We screen these iconic films on a LARGE SCREEN in convivial
surroundings at the Hunter Club, St Andrews St South, Bury St Edmunds.
All over 16's welcome. Members Free; Non-members £6 on the door. New
members always welcome!
AN EPIC BEFORE THE SUMMER BREAK...
Sunday 26 May
WAR AND PEACE (USA, 1956, U)
Epic American-Italian war drama film directed and co written by King Vidor based on Leo Tolstoy's 1869 novel of the same name. Starring Audrey Hepburn, Henry Fonda, Mel Ferrers, Herbert Lom and Anita Ekberg in one of her first breakthrough roles. Napoleon's (Herbert Lom) tumultuous relations with Russia including his disastrous 1812 invasion serve as the backdrop for the tangled personal lives of two aristocratic families. Features stunning panoramic battle sequences that are so expertly handled by second-unit director Mario Soldati that they appear to be Technicolor-and-Vistavision newsreel footage of the actual events. Produced by Dino De Laurentiis and Carlo Ponti with a music score by Nino Rota and cinematography by Jack Cardiff. Winner of the Golden Globe for Best Foreign-Language Foreign Film. Audrey Hepburn earned Golden Globe and Oscar nominations for best actress.
NOTE: Film starts 6PM
Saturday 6 July
Trip to Southwold and The Electric Picture Palace
Il Postino (The Postman, Italy, 1994, U) plus short film
Pre-booked tickets only – contact
MADE IN EAST ANGLIA
East Anglia is no stranger to Hollywood, with breath-taking beaches, stunning stately homes and picture-perfect places, it’s no wonder so many choose to film here. Let’s look East at great movies with starring roles for Suffolk, Norfolk and beyond.
Sunday 15 September
In Love with Alma Cogan (UK, 2012, 12)
British romantic comedy filmed in and around the Pavilion Theatre, Cromer Pier, Norfolk, written and directed by Tony Britten. Starring Roger Lloyd-Pack, Niamh Cusack and Gwyneth Strong. In addition to being a mainstay of the local lifeboat crew Norman (Lloyd -Pack) has been the manager of the little pier theatre in his home seaside town for forty years. In those days the venue played host to popular singers such as the flamboyant Alma Cogan, and meeting her is something Norman still fondly remembers. Now however the council, who own the pier, want to oust Norman to install more commercial management in an attempt to boost audience numbers, so he plans to fight. He is supported by his devoted long-suffering assistant Sandra (Cusack), a would-be singer, who persuades him that perhaps it is time for him to go - this time supporting Sandra as she begins a career as a singer herself. In 2012 the film won the Award of Excellence at the Canada International Film Festival.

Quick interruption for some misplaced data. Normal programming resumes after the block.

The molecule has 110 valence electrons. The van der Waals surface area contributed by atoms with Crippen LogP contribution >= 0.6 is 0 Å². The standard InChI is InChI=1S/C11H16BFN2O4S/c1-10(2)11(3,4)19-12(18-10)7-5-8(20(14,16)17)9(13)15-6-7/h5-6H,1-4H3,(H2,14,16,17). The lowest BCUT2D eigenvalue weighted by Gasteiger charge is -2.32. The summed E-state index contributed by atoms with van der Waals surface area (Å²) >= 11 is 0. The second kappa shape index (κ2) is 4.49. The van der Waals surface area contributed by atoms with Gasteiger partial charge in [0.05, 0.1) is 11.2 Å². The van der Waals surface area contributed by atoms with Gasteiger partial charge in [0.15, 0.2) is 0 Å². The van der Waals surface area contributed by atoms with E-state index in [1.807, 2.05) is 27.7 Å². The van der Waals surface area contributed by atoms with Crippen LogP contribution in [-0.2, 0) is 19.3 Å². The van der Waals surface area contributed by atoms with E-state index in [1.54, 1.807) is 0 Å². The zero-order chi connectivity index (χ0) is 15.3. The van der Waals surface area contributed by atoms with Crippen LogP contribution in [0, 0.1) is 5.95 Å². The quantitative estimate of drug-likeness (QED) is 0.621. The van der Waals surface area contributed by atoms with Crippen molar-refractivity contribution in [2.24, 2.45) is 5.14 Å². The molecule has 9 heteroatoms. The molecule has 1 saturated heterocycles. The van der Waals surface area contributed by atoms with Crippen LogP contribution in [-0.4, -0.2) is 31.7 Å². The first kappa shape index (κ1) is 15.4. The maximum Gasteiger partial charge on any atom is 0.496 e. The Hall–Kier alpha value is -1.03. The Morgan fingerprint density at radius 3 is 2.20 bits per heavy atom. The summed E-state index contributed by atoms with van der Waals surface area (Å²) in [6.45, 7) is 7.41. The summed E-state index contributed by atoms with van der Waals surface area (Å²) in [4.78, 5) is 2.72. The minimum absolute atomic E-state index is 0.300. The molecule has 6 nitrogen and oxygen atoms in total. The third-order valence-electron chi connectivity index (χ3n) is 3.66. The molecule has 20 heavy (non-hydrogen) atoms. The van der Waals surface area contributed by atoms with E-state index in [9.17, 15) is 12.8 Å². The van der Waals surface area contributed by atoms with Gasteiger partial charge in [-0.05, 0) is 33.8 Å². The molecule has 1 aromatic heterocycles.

Doors and bar open at 6.15pm.
Film starts at 7pm
Sunday 29 September
FREE FILM NIGHT
Sunday 13 October
DROWNING BY NUMBERS (UK/NL, 1988, 18)
Black comedy drama starring starring Joan Plowright, Juliet Stevenson, Joely Richardson and Bernard Hill, directed by Peter Greenaway. Set and filmed in and around Southwold, Suffolk, England, with key landmarks such as the Victorian water tower, Southwold Lighthouse, and the estuary of the River Blyth. Three generations of women (Plowright, Stevenson and Richardson) - all named Cissie Colpitts - share the same problem: marriage woes, and they want to put an end to it! Story told in a style reminiscent of fairy tales and folklore - amusing dialogues and monologues are matched with cinematographer Sacha Vierny's beautiful photography and Greenaway's distinctive, moody sets and atmosphere. The film won the award for Best Artistic Contribution at the Cannes Film Festival of 1988.
Doors and bar open at 6.15pm.
Film starts at 7pm
Sunday 27 October
WITCHFINDER GENERAL (UK, 1968, 18)
Drama starring Vincent Price, Ian Ogilvy and Hilary Dwyer, directed by Michael Reeves (who grew up in Suffolk himself), screenplay by Reeves and Tom Baker based on Ronald Bassett's novel. Features Suffolk’s picture-postcard medieval village of Lavenham, as well as Kentwell Hall near Long Melford, Orford Castle on the coast of East Anglia and Thetford in Norfolk. This 17th century tale of the manipulative exploits of real-life witchhunter Matthew Hopkins remains Suffolk’s most famous bid for cinematic immortality. During the English Civil War Matthew Hopkins (Price) is appointed Witchfinder General by the Puritans under Cromwell. He is empowered to travel the countryside with his henchmen and collect a fee for each witch from whom he extracts a confession - a policy which is exploited to the full. A cult classic, it remains contemporary in its evocation of cynical Puritanism, abuse of power and mass deception. In 2000, Derek Malcolm included Witchfinder General as part of his series The Century of Films, a list of what he considered to be the one hundred most "artistically or culturally important" movies of the 20th Century. In fact, leading actor Vincent Price satyed at the Angel In Bury St Edmunds while making the film.